The Case for Silver

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by Bob Rinear, The International Forecaster:

Over the past few days, I have been looking hard at the miners and shaking my head at the beatings they’ve endured recently. Some truly wonderful mining and streaming operations, have had their stocks cut to the bone. It’s crazy. I think we could very well be looking at at least a nice bounce in the mining area.

Over the past few days, I have been looking hard at the miners and shaking my head at the beatings they’ve endured recently. Some truly wonderful mining and streaming operations, have had their stocks cut to the bone. It’s crazy. I think we could very well be looking at at least a nice bounce in the mining area.

So, in considering writing this piece about “the case for Silver” I remembered a letter I penned all the way back in June of 2013. It took me some time to find it, but I did, on an old laptop laying on a closet shelf.  I named the letter  “Bob the Dinosaur,” and I’ll be darned if it doesn’t ring just as true today as it did eight years ago.  (and Check out what I mention at the end concerning ammo!)

I received a particularly well written email this week from someone that tends to read letters; despite vehemently disagreeing with just about everything I write.  I say well written because although he spent the bulk of his letter mocking me for believing that gold and silver were anything but “adornments for women’s ears”, at least he didn’t misspell anything or use any foul language. Some hate mail gets pretty colorful to say the least.  In what could be described as a “talking point presentation” given by maybe someone at a bucket shop telling customers why they should buy overpriced stocks instead of metals, I found it interesting enough that instead of replying personally, I figured that it was well worth presenting to all of you. Especially with the metals being dragged through the mud so to speak as far as pricing goes. So, let say we pull up a chair and have a one on one chat, eh?

I was a jeweler for almost 15 years. I went to school for it. I have a masters certificate of “horology” and no that doesn’t necessarily make me a horror…it is the study of time and timepiece mechanics. Before the advent of electronic watches, a good mechanical watch was in my view a masterpiece of technology. I have used a mini lathe to create a “balance staff” which the balance wheel is affixed. I have created a Breguet overcoil hairspring. I have taken  7 jewel pocket watches and turned them into a 21 jewel watches. I have cut gears for grandfather clocks, fixed the bellows in a cuckoo clock.  I was pretty good at it. But, it was a dying art. People would rather buy a battery powered Seiko, than a mechanical marvel.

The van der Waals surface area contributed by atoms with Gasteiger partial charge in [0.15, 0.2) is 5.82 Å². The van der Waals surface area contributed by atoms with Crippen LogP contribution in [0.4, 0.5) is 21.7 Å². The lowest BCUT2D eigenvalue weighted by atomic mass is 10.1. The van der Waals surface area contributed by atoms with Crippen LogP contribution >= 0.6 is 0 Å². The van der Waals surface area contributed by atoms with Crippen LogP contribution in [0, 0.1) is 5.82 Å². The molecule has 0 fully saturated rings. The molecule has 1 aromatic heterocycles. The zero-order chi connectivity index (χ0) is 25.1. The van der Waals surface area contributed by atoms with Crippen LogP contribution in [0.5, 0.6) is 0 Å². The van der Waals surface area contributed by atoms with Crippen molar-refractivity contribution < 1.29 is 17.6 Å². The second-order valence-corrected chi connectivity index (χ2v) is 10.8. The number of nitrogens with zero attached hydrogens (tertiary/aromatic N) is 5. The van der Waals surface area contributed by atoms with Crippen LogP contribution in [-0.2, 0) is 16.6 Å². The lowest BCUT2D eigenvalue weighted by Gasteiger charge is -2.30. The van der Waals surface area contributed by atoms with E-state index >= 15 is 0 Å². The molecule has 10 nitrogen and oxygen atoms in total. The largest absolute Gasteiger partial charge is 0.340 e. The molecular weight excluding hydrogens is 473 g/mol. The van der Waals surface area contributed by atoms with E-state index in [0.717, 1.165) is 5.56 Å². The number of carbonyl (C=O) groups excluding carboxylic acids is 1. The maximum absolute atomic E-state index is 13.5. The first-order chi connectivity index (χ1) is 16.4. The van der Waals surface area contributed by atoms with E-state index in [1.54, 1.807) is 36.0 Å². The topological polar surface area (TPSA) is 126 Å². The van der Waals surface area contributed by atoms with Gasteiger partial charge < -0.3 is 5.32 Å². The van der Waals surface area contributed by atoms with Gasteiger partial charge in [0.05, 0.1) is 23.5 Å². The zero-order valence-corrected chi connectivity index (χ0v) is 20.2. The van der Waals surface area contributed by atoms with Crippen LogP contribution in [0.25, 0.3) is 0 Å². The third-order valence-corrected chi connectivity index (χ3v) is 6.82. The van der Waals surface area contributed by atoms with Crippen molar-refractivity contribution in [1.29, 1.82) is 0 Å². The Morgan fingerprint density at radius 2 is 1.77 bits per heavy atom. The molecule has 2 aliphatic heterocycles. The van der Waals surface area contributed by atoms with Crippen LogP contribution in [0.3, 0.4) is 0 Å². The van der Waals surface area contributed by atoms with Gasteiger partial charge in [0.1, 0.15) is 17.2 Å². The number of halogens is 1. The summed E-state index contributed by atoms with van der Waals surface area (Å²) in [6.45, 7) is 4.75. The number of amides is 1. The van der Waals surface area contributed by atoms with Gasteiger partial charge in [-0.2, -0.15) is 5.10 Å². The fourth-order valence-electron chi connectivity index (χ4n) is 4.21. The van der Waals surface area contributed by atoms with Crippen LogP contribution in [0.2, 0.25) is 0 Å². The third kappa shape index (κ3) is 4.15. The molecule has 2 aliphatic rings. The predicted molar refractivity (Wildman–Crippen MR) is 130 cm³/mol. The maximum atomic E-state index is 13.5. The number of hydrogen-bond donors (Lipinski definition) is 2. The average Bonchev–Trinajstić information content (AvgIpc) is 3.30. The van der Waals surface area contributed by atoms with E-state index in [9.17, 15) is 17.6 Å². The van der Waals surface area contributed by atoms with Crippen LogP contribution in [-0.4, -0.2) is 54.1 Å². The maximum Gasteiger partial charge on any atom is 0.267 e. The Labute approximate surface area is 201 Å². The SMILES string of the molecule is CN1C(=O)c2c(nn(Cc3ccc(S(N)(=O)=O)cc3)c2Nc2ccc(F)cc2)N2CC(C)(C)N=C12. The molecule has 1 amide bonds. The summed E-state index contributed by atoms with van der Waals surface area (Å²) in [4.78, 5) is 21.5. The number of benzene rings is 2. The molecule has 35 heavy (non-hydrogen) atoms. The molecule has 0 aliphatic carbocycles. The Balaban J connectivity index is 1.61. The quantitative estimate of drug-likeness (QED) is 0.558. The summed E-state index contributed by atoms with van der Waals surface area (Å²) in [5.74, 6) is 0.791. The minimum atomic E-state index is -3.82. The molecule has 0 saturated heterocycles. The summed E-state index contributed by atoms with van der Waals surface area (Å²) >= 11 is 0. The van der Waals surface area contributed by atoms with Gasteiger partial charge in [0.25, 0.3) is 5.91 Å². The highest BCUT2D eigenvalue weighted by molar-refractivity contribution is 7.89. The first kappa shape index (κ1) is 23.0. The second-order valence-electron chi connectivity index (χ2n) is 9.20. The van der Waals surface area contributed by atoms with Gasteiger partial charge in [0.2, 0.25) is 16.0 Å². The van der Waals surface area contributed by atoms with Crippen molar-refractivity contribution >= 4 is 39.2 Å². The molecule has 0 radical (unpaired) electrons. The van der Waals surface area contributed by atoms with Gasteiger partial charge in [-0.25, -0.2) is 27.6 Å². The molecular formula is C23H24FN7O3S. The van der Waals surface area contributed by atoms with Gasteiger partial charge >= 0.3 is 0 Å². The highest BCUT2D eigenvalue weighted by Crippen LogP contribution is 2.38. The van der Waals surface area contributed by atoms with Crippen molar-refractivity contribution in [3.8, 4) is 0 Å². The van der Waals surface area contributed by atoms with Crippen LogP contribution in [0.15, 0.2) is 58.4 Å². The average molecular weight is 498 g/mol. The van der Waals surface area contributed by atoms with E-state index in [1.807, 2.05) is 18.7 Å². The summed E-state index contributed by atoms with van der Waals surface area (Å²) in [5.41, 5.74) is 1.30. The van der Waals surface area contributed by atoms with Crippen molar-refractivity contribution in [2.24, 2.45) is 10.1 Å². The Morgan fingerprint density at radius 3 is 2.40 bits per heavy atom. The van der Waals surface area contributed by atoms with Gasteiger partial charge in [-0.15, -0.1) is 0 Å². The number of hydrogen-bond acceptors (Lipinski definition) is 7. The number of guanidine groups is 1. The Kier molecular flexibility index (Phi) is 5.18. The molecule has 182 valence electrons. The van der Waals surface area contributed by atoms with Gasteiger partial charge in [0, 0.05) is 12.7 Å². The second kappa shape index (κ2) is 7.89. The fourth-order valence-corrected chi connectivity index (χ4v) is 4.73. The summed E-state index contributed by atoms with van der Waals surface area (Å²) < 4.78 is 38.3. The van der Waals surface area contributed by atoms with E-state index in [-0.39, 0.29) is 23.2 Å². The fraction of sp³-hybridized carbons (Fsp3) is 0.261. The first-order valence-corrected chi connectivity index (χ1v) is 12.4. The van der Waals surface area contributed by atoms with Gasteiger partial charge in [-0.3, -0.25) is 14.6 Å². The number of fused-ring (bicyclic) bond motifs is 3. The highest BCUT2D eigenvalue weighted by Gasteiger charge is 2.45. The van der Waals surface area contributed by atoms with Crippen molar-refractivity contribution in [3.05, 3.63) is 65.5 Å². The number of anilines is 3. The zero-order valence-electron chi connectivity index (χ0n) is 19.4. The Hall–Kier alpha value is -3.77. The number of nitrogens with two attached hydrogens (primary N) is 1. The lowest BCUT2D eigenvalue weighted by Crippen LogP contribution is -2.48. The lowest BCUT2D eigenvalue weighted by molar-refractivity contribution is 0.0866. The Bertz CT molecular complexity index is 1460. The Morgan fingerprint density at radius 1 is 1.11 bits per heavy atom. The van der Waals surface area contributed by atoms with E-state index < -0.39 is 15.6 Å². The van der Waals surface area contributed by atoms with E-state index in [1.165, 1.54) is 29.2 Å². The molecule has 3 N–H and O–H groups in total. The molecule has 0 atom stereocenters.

From watches and clocks I went into Hand engraving. No thanks. I can’t draw a stick figure properly, let alone lay out a beautiful engraving design. Although I could master the “gravers” which are the hand powered cutting tools to do the engraving itself, I’d always have to have someone else do the artwork. So, engraving wasn’t for me.  But, it wasn’t until I went into the jewelry design and repair phase that I felt I had found a real home. I was playing with the worlds most respected metals. I was surrounded by Gold, Silver, Platinum, and Rhodium. I found a deep respect for their purity, their uniqueness. Without patting myself on the back too hard, I can honestly say I ended up being a darned good jeweler. Interestingly enough I didn’t enjoy the design aspect as much as the repair aspect. I became the jeweler that other jewelers would bring their toughest jobs to.

In one instance that stands out in my mind, a woman brought me in a mashed up, twisted, mass of  14K gold, Sapphires and Diamonds. She asked “is there any way you can fix this?” To which I replied, “uhm, what is it?” She then told me it was a bracelet that she’d been given by her boyfriend. But they broke up and during their break up fight she threw it on the ground and ran it over a few times to “show him” that they were over. Problem was they made up and she wanted her bracelet back. I told her I didn’t even know what it looked like, and it would cost a fortune for me to operate on it. She didn’t care. Please try. It took four solid days, but I did it for her. When she opened the envelope when she came to pick it up, she burst out in tears. “It’s perfect!”.  I had indeed gotten “pretty good”.

So as you can see, the metals do have a place in my emotional heart as well as my logical mind. So when I talk about Gold and Silver to you folks, I have to do my best to separate the emotional admiration that I have for the metal itself, from the logical side that influences “investing in it”.  I don’t take that lightly either. I have some pretty long winded conversations with myself that would make any multiple personality disorder sufferers proud. I need to test myself and make sure I’m not suggesting buying Gold and Silver because they’re “Neat” metals. I need to know they’re a good parking spot for our money.

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